Staff Favorites

Ray Bradbury
Reviewed by Nathan
A Pleasure to Burn

Shortly before Ray Bradbury’s death in 2012, Harper-Collins published a collection of Bradbury’s short stories entitled A Pleasure to Burn. Containing numerous short stories, many of which are thematically related to Bradbury’s best-known work, Fahrenheit 451, A Pleasure to Burn is a must read for fans of Fahrenheit 451 and science fiction.

The stories in A Pleasure to Burn have much in common with Fahrenheit 451. Like the latter, these are science fiction and fantasy stories that are concerned with real world issues. Themes Bradbury explored throughout his career are all present, including censorship, government surveillance, our infatuation with mass media and technology, conformity and resistance to conformity, and our marginalization of art and literature. Critics have noted that Bradbury’s work often seems prophetic and A Pleasure to Burn is no different. Mildred’s seashell ear thimbles are a lot like an Ipod, and the reduction of meaning to a few lines of text sounds suspiciously like a meme.

One of the most surprising aspects of A Pleasure to Burn, and something that seems to have gone largely unnoticed, is how meta some of Bradbury’s work was. This is literature about literature, but more specifically it is fiction about fiction. Classic horror authors (along with Nathaniel Hawthorne, who complains he doesn’t belong) are the main characters of “The Mad Wizards of Mars.” The plot of Poe’s “The Cask of Amontillado” is re-enacted in “Carnival of Madness,” with an element of black humor as the censor who gets chained up in a wall by a former librarian doesn’t understand the reference.

There’s a couple downsides to A Pleasure to Burn. More than half the book is taken up by earlier versions of what would become Fahrenheit 451, so it’s sort of redundant. Fans of Bradbury’s work may find the work unnecessary, since much of A Pleasure to Burn has been available for some time in other short story collections. However, for those like myself who have not read much of Bradbury outside of Fahrenheit 451, A Pleasure to Burn is also a pleasure to read.

Denise Kiernan
Reviewed by Nathan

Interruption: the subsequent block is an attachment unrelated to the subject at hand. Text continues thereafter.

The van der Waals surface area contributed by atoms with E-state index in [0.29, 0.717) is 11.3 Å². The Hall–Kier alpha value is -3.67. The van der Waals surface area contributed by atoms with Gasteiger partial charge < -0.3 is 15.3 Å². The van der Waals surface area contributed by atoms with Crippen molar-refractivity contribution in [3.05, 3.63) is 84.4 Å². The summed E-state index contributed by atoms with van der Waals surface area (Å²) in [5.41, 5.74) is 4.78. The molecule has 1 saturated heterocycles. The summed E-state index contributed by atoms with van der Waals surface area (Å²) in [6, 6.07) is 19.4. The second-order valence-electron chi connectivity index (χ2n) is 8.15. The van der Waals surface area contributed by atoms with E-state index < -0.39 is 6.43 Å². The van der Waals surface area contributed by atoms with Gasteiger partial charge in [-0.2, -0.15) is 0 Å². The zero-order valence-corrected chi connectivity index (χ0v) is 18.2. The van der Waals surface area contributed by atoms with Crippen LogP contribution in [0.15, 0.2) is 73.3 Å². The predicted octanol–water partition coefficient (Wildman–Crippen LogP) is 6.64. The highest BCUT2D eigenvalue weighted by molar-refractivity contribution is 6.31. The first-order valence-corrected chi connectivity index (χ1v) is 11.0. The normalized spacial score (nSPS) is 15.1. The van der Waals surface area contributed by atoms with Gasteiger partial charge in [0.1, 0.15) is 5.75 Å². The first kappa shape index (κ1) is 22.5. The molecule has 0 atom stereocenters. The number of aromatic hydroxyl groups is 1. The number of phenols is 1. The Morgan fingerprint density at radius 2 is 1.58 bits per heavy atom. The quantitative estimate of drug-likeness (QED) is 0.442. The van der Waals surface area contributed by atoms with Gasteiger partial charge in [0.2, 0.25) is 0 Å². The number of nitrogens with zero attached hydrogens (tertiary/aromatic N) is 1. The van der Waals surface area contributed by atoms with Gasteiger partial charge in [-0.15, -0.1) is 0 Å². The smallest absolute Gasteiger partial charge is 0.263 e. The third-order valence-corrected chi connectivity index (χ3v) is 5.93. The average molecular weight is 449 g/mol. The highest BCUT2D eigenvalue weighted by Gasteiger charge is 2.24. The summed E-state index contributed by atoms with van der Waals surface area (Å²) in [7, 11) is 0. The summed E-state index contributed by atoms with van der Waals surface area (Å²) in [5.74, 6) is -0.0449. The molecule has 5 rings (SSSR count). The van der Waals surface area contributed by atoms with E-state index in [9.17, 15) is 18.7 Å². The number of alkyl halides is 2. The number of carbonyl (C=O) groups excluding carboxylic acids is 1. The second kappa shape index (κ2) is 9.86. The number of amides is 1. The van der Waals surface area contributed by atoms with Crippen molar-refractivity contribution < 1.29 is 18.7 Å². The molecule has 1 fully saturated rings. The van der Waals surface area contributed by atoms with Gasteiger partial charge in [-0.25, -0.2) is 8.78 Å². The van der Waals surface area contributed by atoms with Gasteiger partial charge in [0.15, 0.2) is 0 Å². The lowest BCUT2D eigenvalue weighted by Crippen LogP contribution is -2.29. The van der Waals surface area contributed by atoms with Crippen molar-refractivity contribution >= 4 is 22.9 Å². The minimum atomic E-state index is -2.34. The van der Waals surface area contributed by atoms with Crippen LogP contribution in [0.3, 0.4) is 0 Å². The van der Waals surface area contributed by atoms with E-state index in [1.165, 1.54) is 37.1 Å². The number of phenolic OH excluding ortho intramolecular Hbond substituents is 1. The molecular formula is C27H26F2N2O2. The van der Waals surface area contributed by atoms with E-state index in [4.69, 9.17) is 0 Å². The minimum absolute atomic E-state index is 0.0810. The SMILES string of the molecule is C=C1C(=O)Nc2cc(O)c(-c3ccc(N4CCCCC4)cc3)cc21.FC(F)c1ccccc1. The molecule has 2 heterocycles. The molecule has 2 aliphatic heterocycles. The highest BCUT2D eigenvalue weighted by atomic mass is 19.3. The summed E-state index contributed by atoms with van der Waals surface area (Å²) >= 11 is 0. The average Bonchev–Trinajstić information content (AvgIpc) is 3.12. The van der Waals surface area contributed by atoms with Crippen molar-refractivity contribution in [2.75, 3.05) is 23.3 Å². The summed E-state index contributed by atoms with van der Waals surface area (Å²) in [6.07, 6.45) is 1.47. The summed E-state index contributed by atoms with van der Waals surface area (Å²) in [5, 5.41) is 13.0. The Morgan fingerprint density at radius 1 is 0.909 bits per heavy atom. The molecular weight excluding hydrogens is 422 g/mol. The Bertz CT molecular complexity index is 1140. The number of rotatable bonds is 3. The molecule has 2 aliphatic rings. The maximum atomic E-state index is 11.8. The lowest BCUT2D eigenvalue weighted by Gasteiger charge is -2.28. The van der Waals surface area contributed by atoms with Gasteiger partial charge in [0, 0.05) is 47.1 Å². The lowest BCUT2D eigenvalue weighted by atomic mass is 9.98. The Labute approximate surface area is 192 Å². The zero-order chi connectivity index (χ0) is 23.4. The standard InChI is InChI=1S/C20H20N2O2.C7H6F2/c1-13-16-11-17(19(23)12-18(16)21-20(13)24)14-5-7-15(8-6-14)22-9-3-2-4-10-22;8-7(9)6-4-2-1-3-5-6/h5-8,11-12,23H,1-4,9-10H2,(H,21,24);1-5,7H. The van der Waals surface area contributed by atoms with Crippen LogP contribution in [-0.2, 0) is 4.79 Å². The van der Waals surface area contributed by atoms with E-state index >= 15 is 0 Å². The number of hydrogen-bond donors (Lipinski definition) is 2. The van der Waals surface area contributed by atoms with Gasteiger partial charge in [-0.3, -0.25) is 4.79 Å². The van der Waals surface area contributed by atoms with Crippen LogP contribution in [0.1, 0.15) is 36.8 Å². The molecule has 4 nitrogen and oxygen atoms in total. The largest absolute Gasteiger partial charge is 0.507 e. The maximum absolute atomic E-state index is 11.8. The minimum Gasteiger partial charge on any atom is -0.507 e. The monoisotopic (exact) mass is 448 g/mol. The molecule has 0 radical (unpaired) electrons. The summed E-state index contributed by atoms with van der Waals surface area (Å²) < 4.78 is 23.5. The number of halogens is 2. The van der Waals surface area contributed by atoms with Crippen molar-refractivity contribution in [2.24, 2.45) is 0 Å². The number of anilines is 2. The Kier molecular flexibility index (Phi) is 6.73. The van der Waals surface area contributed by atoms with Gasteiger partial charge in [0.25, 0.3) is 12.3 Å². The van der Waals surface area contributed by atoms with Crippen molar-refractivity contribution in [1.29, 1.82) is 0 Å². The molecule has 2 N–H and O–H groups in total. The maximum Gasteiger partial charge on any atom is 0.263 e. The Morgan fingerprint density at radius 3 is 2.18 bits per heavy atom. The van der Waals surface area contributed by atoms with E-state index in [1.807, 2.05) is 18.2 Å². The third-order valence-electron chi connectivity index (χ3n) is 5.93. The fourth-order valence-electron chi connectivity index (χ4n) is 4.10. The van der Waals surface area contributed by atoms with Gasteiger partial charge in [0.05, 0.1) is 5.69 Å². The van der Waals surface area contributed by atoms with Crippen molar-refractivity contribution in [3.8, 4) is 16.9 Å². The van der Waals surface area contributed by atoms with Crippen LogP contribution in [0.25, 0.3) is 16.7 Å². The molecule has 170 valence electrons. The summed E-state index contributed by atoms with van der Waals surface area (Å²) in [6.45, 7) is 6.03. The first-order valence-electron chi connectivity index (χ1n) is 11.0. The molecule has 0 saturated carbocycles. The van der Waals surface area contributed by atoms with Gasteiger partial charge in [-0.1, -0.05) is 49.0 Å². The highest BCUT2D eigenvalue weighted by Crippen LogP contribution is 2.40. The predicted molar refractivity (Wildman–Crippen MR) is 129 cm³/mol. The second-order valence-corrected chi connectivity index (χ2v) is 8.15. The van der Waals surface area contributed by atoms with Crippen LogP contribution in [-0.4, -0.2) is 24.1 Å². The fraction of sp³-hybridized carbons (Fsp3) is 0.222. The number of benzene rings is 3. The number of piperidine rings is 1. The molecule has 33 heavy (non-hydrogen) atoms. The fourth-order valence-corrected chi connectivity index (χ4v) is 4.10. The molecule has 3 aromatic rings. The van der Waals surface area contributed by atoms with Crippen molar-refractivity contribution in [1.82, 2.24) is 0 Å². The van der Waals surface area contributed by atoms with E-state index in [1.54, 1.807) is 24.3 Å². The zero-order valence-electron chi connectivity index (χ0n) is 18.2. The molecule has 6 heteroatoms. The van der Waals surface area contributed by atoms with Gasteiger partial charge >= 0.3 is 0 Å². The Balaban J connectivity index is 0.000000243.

The Girls of Atomic City

In The Girls of Atomic City: The Untold Story of the Women who Helped Win World War II Denise Kiernan explores the lives of the residents of Oak Ridge, Tennessee. Oak Ridge was the location of the Clinton Engineer Works, whose purpose (unbeknownst to most of the workers) was enriching uranium for the atomic bombs. Many of these workers were young women, including many recent high school graduates, and interviews with the surviving workers form the core of Kiernan’s work.

The Girls of Atomic City works best as a recollection of daily life in Oak Ridge. We get numerous anecdotes about the challenges workers faced, including difficulties with housing, rations, working conditions, and, as the book repeatedly stresses, the necessity of keeping everything going on in Oak Ridge a secret. We follow the lives of a rather large cast of women through their time at Oak Ridge, many of whom would meet their husbands while working on the project. The book also excels at providing insight into the largely unknown women scientists who helped develop the science behind the bomb and explaining that science in an accessible way.

Still, there’s too much left unsaid in The Girls of Atomic City and Kiernan seems intent on avoiding many important issues. How black workers felt about segregation, how women felt about sexism in the workplace, health problems arising from handling nuclear material, and whether the workers had any moral dilemmas about the need for secrecy or guilt over the destruction the project produced are only touched on briefly, if at all. And there’s too much feel-good patriotism in the book; Kiernan has produced a linear story of American ingenuity in which we collected the scientists, we built the bomb, we won the war, and the workers lived happily ever after. The legacy of atomic weapons and government secrecy is, of course, much more ambiguous than that.